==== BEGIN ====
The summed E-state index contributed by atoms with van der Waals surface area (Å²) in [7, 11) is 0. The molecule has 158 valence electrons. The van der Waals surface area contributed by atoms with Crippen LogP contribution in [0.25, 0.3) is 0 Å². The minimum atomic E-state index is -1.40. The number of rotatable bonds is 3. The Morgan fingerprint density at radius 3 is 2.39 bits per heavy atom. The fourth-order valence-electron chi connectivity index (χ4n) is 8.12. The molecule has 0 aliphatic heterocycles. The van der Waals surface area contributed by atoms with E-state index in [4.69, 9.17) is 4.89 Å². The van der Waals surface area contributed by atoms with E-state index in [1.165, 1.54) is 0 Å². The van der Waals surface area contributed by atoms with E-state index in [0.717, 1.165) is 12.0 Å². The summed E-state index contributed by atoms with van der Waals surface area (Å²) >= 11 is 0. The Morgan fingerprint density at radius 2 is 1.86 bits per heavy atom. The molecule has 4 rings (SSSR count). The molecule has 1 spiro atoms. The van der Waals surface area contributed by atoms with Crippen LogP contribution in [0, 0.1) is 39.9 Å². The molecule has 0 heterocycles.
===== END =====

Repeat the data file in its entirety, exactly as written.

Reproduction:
The summed E-state index contributed by atoms with van der Waals surface area (Å²) in [7, 11) is 0. The molecule has 158 valence electrons. The van der Waals surface area contributed by atoms with Crippen LogP contribution in [0.25, 0.3) is 0 Å². The minimum atomic E-state index is -1.40. The number of rotatable bonds is 3. The Morgan fingerprint density at radius 3 is 2.39 bits per heavy atom. The fourth-order valence-electron chi connectivity index (χ4n) is 8.12. The molecule has 0 aliphatic heterocycles. The van der Waals surface area contributed by atoms with E-state index in [4.69, 9.17) is 4.89 Å². The van der Waals surface area contributed by atoms with E-state index in [1.165, 1.54) is 0 Å². The van der Waals surface area contributed by atoms with E-state index in [0.717, 1.165) is 12.0 Å². The summed E-state index contributed by atoms with van der Waals surface area (Å²) >= 11 is 0. The Morgan fingerprint density at radius 2 is 1.86 bits per heavy atom. The molecule has 4 rings (SSSR count). The molecule has 1 spiro atoms. The van der Waals surface area contributed by atoms with Crippen LogP contribution in [0, 0.1) is 39.9 Å². The molecule has 0 heterocycles.